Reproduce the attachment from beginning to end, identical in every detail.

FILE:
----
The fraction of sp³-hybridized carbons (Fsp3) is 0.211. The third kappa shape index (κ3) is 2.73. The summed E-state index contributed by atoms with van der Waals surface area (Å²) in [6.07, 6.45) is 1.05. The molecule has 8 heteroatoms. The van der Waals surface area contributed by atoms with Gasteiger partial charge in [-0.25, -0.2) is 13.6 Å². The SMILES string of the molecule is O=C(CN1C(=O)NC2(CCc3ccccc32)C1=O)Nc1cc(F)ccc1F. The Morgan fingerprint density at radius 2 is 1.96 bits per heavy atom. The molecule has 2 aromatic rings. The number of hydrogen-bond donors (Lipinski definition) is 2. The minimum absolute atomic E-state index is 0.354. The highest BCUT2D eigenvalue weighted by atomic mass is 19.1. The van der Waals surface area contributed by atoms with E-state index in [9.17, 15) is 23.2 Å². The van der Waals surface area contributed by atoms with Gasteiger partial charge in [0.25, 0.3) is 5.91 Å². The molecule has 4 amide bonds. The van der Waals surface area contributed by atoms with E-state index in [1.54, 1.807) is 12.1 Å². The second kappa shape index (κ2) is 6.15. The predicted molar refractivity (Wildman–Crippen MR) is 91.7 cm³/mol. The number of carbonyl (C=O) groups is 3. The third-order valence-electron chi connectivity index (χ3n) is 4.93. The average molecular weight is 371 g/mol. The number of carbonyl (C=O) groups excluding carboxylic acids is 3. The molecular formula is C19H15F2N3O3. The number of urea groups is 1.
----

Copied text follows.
The fraction of sp³-hybridized carbons (Fsp3) is 0.211. The third kappa shape index (κ3) is 2.73. The summed E-state index contributed by atoms with van der Waals surface area (Å²) in [6.07, 6.45) is 1.05. The molecule has 8 heteroatoms. The van der Waals surface area contributed by atoms with Gasteiger partial charge in [-0.25, -0.2) is 13.6 Å². The SMILES string of the molecule is O=C(CN1C(=O)NC2(CCc3ccccc32)C1=O)Nc1cc(F)ccc1F. The Morgan fingerprint density at radius 2 is 1.96 bits per heavy atom. The molecule has 2 aromatic rings. The number of hydrogen-bond donors (Lipinski definition) is 2. The minimum absolute atomic E-state index is 0.354. The highest BCUT2D eigenvalue weighted by atomic mass is 19.1. The van der Waals surface area contributed by atoms with E-state index in [9.17, 15) is 23.2 Å². The van der Waals surface area contributed by atoms with Gasteiger partial charge in [0.25, 0.3) is 5.91 Å². The molecule has 4 amide bonds. The van der Waals surface area contributed by atoms with E-state index in [1.54, 1.807) is 12.1 Å². The second kappa shape index (κ2) is 6.15. The predicted molar refractivity (Wildman–Crippen MR) is 91.7 cm³/mol. The number of carbonyl (C=O) groups is 3. The third-order valence-electron chi connectivity index (χ3n) is 4.93. The average molecular weight is 371 g/mol. The number of carbonyl (C=O) groups excluding carboxylic acids is 3. The molecular formula is C19H15F2N3O3. The number of urea groups is 1.